There are quite a few psuedoscience books out there on the market today that propose subclinical systemic yeast infections as the root and cause of many different symptoms such as chronic fatigue, allergic reactions and weight problems.
These books will also often suggest special diets to deal with this supposed subclinical systemic yeast infection.
There is no scientific evidence whatsoever to support this claim.
While you should look into problems like chronic fatigue and allergies, and a specific diet may help you, systemic yeast infection is not the problem. You and your doctor should investigate to find the real cause.
Systemic Yeast Infection Treatment and Prevention
There are no home treatments for systemic yeast infection.
It must be diagnosed and treated in a hospital setting due to its lethality.
There are no direct tests for Candida that are effective for diagnosing systemic yeast infection, as yeasts are a normal part of the environment anyway. Instead, a doctor will have to use his or her judgment of your symptoms and risk factors in order to determine whether you have a systemic yeast infection or are having a systemic problem with something else, such as a virus or a bacteria.
The two most common medications for systemic yeast infection are amphotericin B and fluconazole administered through an IV.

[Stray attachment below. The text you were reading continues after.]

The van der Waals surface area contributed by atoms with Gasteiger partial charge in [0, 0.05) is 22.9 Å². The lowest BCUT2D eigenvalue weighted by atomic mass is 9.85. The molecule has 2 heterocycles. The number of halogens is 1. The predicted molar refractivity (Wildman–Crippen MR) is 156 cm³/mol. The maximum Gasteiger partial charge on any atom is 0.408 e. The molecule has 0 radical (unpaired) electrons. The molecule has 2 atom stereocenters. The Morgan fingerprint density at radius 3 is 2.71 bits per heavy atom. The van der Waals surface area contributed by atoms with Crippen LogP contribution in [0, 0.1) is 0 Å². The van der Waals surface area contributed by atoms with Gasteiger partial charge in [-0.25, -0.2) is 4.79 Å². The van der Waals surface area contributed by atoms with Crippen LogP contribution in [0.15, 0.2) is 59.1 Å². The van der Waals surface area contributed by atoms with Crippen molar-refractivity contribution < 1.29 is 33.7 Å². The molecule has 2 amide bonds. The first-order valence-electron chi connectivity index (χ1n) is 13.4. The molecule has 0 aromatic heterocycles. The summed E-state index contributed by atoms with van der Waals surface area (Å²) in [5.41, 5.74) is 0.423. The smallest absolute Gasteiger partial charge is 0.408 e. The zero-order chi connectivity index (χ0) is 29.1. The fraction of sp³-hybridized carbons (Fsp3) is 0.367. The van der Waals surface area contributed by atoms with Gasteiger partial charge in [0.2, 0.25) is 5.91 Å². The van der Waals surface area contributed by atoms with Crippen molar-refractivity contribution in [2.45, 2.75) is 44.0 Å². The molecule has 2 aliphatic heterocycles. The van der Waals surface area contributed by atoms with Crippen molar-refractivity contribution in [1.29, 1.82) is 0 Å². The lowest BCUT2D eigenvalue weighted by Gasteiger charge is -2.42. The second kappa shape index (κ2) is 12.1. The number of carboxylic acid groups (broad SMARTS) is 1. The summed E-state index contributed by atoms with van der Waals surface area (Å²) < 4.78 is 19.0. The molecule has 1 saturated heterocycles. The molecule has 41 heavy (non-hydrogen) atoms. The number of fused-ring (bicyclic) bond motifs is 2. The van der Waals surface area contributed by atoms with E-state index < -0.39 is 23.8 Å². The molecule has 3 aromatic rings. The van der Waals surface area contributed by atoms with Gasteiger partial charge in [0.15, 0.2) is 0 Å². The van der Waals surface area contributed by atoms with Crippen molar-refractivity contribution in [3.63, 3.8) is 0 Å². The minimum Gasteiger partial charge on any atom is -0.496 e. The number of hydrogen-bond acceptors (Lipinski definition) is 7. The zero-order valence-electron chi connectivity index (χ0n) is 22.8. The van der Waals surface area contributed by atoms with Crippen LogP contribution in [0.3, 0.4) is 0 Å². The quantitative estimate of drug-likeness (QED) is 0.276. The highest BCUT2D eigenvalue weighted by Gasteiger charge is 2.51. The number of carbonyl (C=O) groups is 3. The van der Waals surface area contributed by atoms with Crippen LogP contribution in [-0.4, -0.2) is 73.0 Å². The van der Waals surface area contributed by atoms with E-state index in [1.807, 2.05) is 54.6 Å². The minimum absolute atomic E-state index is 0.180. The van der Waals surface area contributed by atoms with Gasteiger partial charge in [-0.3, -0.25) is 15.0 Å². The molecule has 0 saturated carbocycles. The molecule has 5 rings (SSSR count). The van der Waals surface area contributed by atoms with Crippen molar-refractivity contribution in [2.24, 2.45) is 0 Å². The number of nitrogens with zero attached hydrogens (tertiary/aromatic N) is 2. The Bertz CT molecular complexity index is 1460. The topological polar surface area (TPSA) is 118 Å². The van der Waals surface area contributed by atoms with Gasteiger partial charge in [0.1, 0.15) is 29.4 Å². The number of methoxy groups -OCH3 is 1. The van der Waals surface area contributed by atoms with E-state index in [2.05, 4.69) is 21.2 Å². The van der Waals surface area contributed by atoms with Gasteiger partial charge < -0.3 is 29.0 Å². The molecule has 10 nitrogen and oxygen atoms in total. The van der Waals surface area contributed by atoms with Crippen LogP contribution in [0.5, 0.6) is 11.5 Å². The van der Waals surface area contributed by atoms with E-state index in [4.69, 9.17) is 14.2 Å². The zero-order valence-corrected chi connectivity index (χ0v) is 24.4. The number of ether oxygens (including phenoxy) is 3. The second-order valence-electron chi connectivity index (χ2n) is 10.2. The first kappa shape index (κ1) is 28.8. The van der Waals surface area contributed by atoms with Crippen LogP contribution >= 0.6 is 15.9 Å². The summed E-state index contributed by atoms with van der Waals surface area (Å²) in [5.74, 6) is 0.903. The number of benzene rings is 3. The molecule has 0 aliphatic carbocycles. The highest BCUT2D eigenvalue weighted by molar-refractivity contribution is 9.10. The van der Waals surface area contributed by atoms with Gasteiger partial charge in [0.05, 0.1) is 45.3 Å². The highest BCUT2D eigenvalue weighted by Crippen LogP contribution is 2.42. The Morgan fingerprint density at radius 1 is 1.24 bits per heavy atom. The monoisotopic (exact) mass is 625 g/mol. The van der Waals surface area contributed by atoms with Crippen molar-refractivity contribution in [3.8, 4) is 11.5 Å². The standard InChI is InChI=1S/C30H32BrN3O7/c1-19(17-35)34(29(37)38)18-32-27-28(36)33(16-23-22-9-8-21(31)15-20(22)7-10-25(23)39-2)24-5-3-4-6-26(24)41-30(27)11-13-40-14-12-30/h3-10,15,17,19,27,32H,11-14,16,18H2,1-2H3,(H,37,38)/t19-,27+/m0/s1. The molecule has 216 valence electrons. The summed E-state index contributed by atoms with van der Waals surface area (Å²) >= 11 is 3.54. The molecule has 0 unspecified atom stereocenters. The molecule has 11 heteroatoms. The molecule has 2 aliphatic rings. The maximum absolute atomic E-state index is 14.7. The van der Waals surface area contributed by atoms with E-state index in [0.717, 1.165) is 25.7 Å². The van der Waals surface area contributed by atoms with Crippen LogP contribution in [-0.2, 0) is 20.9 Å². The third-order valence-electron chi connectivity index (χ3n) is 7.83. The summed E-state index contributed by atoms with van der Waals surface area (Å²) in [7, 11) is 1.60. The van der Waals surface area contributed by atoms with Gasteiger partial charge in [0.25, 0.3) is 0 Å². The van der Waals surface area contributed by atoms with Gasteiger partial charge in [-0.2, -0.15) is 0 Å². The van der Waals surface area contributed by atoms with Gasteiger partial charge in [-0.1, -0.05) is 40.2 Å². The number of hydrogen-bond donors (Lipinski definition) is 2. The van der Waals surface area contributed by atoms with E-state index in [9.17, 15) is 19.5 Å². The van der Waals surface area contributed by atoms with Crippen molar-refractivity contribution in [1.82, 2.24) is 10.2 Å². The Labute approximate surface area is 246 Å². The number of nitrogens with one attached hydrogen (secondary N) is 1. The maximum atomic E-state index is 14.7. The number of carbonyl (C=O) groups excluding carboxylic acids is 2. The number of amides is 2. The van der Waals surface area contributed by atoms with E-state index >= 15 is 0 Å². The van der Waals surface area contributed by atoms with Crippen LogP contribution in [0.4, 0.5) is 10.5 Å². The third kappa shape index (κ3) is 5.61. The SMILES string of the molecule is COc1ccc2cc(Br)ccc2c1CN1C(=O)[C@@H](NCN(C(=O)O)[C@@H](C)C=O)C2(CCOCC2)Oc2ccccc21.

Amphotericin B is the most reliable, but it's mildly toxic in and of itself which can be dangerous for people who are already weakened. Because of this, fluconazole is more often used as a first line medication because it's a powerful antifungal that can be put into a liquid, IV suitable form.
A form of IV suitable itraconazole has recently become available that may also work, which is important since some forms of systemic yeast infections are starting to show fluconazole resistance.
In addition to the drugs used to try and eliminate the yeast infection itself, other treatments are often used as support measures for the symptoms of systemic yeast infection.
You'll usually get a treatment of nutrient IV fluids to try and give the body fuel and keep blood pressure up.
If your blood pressure insists on dropping past the point that IV fluids can be used, you may get a treatment of medications that constrict your blood vessels as well. People who need it may also get artificial respiration and dialysis in order to support lungs or kidneys that aren't working.
Most people with systemic yeast infection need preventative treatment for deep vein blood clots, stress ulcers and pressure ulcers besides.
People with systemic yeast infection may also benefit a treatment of tight blood sugar control with insulin even if they aren't diabetic.